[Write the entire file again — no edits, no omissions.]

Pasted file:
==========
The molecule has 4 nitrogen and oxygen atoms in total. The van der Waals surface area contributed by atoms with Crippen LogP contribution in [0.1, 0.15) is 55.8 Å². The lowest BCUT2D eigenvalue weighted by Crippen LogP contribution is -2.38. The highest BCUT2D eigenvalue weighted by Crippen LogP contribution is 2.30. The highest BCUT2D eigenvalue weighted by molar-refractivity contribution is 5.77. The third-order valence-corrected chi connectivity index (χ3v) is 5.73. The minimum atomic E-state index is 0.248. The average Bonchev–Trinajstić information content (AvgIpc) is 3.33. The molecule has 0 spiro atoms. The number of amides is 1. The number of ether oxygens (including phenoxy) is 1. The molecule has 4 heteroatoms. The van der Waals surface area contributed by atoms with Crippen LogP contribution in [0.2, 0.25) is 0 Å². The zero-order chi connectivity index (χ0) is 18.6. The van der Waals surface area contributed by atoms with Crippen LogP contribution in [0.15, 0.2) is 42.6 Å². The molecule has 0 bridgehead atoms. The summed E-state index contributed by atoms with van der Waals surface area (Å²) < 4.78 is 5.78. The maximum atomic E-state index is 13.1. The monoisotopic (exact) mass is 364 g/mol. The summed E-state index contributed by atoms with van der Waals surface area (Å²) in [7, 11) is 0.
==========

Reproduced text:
The molecule has 4 nitrogen and oxygen atoms in total. The van der Waals surface area contributed by atoms with Crippen LogP contribution in [0.1, 0.15) is 55.8 Å². The lowest BCUT2D eigenvalue weighted by Crippen LogP contribution is -2.38. The highest BCUT2D eigenvalue weighted by Crippen LogP contribution is 2.30. The highest BCUT2D eigenvalue weighted by molar-refractivity contribution is 5.77. The third-order valence-corrected chi connectivity index (χ3v) is 5.73. The minimum atomic E-state index is 0.248. The average Bonchev–Trinajstić information content (AvgIpc) is 3.33. The molecule has 0 spiro atoms. The number of amides is 1. The number of ether oxygens (including phenoxy) is 1. The molecule has 4 heteroatoms. The van der Waals surface area contributed by atoms with Crippen LogP contribution in [0.2, 0.25) is 0 Å². The zero-order chi connectivity index (χ0) is 18.6. The van der Waals surface area contributed by atoms with Crippen LogP contribution in [0.15, 0.2) is 42.6 Å². The molecule has 0 bridgehead atoms. The summed E-state index contributed by atoms with van der Waals surface area (Å²) < 4.78 is 5.78. The maximum atomic E-state index is 13.1. The monoisotopic (exact) mass is 364 g/mol. The summed E-state index contributed by atoms with van der Waals surface area (Å²) in [7, 11) is 0.